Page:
A computer virus is a piece of malicious computer software (malware) which attempts to copy itself into existing computer programs and files, and/or replicate itself outright. Computer viruses generally attempt to destroy software and operating systems, but usually not before spreading themselves to other devices.
Methods of transmission
- Automatic replication: When an infected program is run, the virus also runs, searching the host computer for other programs to infect.
- By email: viruses (and other kinds of malware) are often transmitted as email attachments. In some cases, scripts within a message can also be used to infect a device, if the E-mail client program is not configured to ignore scripts.
- Misleading software: A "Trojan Horse" is a program which seems useful, but contains a virus (or other malware). The main program may or not perform as advertised, but the distributor knows it is infected. A Trojan Horse carried virus typically does not replicate itself but is spread when the user copies the program. In some cases, legitimate software may also be infected after release. Even though the software by itself is legitimate and safe, infected copies can be distributed to attack unsuspecting users.
- Instant messaging: A direct computer-to-computer link required for instant messaging can be misused to deliver a virus.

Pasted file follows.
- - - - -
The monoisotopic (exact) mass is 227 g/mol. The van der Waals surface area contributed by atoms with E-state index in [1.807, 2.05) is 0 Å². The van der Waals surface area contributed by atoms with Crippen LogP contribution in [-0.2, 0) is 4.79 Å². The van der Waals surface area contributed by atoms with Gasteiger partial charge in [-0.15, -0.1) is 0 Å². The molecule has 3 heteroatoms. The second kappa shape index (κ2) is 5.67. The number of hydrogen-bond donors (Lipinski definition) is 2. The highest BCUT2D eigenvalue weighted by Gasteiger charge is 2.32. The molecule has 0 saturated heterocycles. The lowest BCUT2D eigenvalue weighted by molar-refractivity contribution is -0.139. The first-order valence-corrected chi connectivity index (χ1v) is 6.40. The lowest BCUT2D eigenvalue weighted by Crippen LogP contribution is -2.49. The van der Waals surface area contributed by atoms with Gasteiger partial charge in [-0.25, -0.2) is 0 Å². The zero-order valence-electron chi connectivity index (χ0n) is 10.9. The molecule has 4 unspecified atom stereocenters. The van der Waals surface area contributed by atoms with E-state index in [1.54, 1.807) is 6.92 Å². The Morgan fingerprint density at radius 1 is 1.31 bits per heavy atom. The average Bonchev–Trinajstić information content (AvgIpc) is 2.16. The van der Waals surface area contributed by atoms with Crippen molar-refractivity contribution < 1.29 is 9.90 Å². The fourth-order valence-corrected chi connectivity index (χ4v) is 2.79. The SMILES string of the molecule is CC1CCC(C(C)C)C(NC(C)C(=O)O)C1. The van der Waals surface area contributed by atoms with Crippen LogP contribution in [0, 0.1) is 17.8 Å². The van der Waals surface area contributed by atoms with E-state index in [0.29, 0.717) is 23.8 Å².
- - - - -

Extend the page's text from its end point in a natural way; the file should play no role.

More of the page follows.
Configuring email software so that it never runs attached programs or embedded scripts is an easy way to stop email-transmitted viruses. This should be the default setting, especially for corporate systems.
Virus scanning software is available from Norton, Symantec and other companies. This software detects known viruses and removes them from infected programs, messages, and systems.
Computer users should also be aware that free games and other such scripts available on the Internet can be risky to use. Reputable software companies go to great lengths to ensure virus-free software, so it is wise to stick with these whenever possible. Using a designated computer (or virtual system) is a safer way to experiment with such higher-risk internet services.
A virus is technically a type of software which acts very much like a biological virus; the term refers to a specific kind of malware. However, since virus attacks became well known before most other types malware attacks, many people use the term "virus" for any kind of malicious software. Although this is technically incorrect, it is common for someone to call anything unwanted, such as adware, a virus.